Although there is evidence for the use of preoperative low dose ketamine in ameliorating patient’s morbidity, the efficacy of ketamine when coadministered with acetaminophen has not been studied before.

The results of the current study showed that although no significant difference was observed between the two groups for postoperative nausea and vomiting and need for excessive narcotics, a meaningful decrease in pain intensity at 30 minutes and 6 hours after the surgery based on the CHEOPS pain scale was observed in the ketamine group compared to the control group. Consequently, a single dose of ketamine in our study could effectively reduce pain after adenotonsillectomy.

Correspondingly, Eghbal et al. who studied the efficacy of ketamine on postoperative pain of adenotonsillectomy surgery concluded that the low-dose ketamine during induction of anesthesia improves emergence agitation and postoperative pain following adenotonsillectomy in children (30), which are consistent with our findings.

In Honarmand et al.’s study (2013) the positive effects of ketamine on pain control were confirmed and they showed also that ketamine was significantly more effective than either analgesic such as peritonsillar infiltration of tramadol or other local analgesic agents (31).

Consistent to our findings, Da Conceicao et al. (2006) and Taheri et al. (2011) did not report any association between the rate of nausea and vomiting and ketamine administration in their studies (2, 32). Even in Eghbal’s study, the agitation rate in the ketamine group was significantly lower than the control group who received intraoperative analgesic medication (30).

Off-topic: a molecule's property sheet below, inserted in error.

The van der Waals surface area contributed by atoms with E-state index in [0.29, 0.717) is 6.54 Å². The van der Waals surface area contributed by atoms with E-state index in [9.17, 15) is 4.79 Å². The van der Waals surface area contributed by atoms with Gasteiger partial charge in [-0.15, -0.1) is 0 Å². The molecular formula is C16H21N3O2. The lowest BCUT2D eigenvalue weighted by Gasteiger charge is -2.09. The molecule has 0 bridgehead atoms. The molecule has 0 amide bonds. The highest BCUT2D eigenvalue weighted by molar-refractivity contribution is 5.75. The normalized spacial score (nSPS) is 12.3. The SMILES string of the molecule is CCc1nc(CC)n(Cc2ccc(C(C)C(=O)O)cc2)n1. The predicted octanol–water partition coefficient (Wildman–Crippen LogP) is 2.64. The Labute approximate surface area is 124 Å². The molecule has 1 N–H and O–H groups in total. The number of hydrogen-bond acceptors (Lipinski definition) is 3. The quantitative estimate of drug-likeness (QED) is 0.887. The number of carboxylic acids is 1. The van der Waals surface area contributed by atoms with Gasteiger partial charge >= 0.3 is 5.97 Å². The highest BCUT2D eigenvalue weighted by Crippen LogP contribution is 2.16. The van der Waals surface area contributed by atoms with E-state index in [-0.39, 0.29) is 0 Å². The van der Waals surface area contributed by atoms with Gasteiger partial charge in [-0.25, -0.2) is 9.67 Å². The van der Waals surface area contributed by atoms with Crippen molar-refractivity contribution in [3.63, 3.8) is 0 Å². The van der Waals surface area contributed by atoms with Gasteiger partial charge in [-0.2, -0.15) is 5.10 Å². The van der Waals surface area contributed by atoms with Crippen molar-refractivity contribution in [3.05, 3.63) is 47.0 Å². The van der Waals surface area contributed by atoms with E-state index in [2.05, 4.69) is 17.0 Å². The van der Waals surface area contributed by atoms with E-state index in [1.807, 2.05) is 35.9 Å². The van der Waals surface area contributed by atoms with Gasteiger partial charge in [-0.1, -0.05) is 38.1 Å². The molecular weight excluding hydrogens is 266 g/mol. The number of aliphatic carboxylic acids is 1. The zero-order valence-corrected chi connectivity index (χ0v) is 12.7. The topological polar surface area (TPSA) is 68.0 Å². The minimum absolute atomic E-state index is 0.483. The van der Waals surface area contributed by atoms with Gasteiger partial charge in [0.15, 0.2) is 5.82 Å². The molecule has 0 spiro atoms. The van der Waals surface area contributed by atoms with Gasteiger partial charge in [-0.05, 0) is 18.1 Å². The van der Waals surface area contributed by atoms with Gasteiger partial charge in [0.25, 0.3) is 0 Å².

Among the reported cases, Almajali et al. (2013) reported increased restlessness and a higher rate of agitation in the ketamine group compared to the cases who received propofol during tonsillectomy surgery (33); however, their results could not be generalized to the current findings because of a higher dose of ketamine in Almajali study.

We were not able to assess the pain score at 24 hours after surgery because of discharging before 24 hours of admission and this can be considered as one of the limitations of the current study.

5.1. Conclusions

The findings of the current study indicate that administration of intravenous low-dose ketamine (0.25 mg/kg) can effectively reduce the pain after adenotonsillectomy surgery, without an increased rate of side effects such as nausea, vomiting and agitation. So, it can be used in combination with paracetamol to get more efficiency than paracetamol, singly.



  • 1.

    Czarnetzki C, Elia N, Lysakowski C, Dumont L, Landis BN, Giger R, et al. Dexamethasone and risk of nausea and vomiting and postoperative bleeding after tonsillectomy in children: a randomized trial. JAMA. 2008; 300 (22) : 2621 -30 [DOI][PubMed]

  • 2.

    Conceicao MJ , Bruggemann DA, Conceicao DC , Carneiro Leao C. Effect of an intravenous single dose of ketamine on postoperative pain in tonsillectomy patients. Paediatr Anaesth. 2006; 16 (9) : 962 -7 [DOI][PubMed]

  • 3.

    Gan TJ, Meyer T, Apfel CC, Chung F, Davis PJ, Eubanks S, et al. Consensus guidelines for managing postoperative nausea and vomiting. Anesth Analg. 2003; 97 (1) : 62 -71 [PubMed]

  • 4.

    Johnson LB, Elluru RG, Myer CM. Complications of Adenotonsillectomy. Laryngoscope. 2002; 112 (S100) : 35 -6 [DOI]

  • 5.